THE PREFACE TO this gorgeous scrapbook proposes that the next century will replace "Wagnerian" with "Stravinskyan" as an adjectival modifier for "ego." Indeed, the ensuing gargantuan "portrait of the man and the musician" flows easily in the wake of Cosima Wagner's recently published diary about her spouse, except that the Stravinsky book is less quotidian reportage than luxuriant retrospect and is not really authored by his widow. Vera de Bosset, painter and actress, couturiers and intellectual, handsome charmer and faithful wife ("the wife they all loved... Not Helen, the other..." sang Mandelstam) shares billing with Robert Craft, Strvinsky's longtime intimate colleague. But Craft, who defines the volume as a reflection of "this author's [not "these authors'"] feelings about Stravinsky seven years after his death," is clearly the mastermind. Of Stravinsky's ego, however, there is aplenty, though of a non-Wagnerian brand; to think oneself God would have been for the orthodox Russian artist the ultimate sacrilege. He knew his worth, with panache and clarity, as did the world in whose eyes he represented the last benius. The notion of Great Man -- that Beethovenian individual blessed, or maybe cursed, by the fates -- is no longer current now that Stravinsky, along with Picasso and Mann and Disney, is gone; that any grandiose living artist -- Borges, Bergman, Boulez -- would receive so ornate a tombstone seems unthinkable.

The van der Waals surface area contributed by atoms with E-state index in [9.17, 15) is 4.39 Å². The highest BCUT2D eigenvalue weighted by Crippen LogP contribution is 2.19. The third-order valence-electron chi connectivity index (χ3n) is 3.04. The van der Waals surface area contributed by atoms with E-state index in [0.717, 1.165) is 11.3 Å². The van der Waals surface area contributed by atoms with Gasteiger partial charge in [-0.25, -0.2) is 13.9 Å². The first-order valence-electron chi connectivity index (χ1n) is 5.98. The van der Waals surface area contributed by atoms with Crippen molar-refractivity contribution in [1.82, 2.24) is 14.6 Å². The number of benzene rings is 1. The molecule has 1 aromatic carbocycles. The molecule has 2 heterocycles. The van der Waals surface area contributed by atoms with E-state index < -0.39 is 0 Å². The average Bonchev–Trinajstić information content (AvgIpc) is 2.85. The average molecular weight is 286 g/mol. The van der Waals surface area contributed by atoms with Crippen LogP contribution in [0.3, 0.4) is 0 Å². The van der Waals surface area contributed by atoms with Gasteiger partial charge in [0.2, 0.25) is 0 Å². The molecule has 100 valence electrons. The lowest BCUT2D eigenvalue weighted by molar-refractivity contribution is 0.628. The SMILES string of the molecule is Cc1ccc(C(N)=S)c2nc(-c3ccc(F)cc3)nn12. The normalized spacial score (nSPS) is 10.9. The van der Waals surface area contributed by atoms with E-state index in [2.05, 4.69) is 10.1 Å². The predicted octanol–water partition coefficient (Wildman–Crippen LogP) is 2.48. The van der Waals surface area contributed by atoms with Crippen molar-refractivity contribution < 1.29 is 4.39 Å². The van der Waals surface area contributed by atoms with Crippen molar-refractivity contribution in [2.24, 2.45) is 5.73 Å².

Igor Stravinsky was famous from the start, not just because he was great (so was Webern) but because he was public. He was public thanks to his special scope, a scope imposed by Diaghilev, the first high-class purveyor world-wide of collective art. Stravinsky continues to fire both public and private imaginations because he succeeded in rendering theater music serious -- music, that is, other than opera. One example of such music, Le Sacre du printemps , has become the single unanimously deemed musical masterpiece of of our century: indeed, more than Guernica or The Golden Bowl or the Seagram's Building, Sacre is the artwork against which our international culture is judged. Anything, even a laundry list, by the maker of such a work is of curiosity value, and Stravinsky in Pictures and Documents more than fills the bill.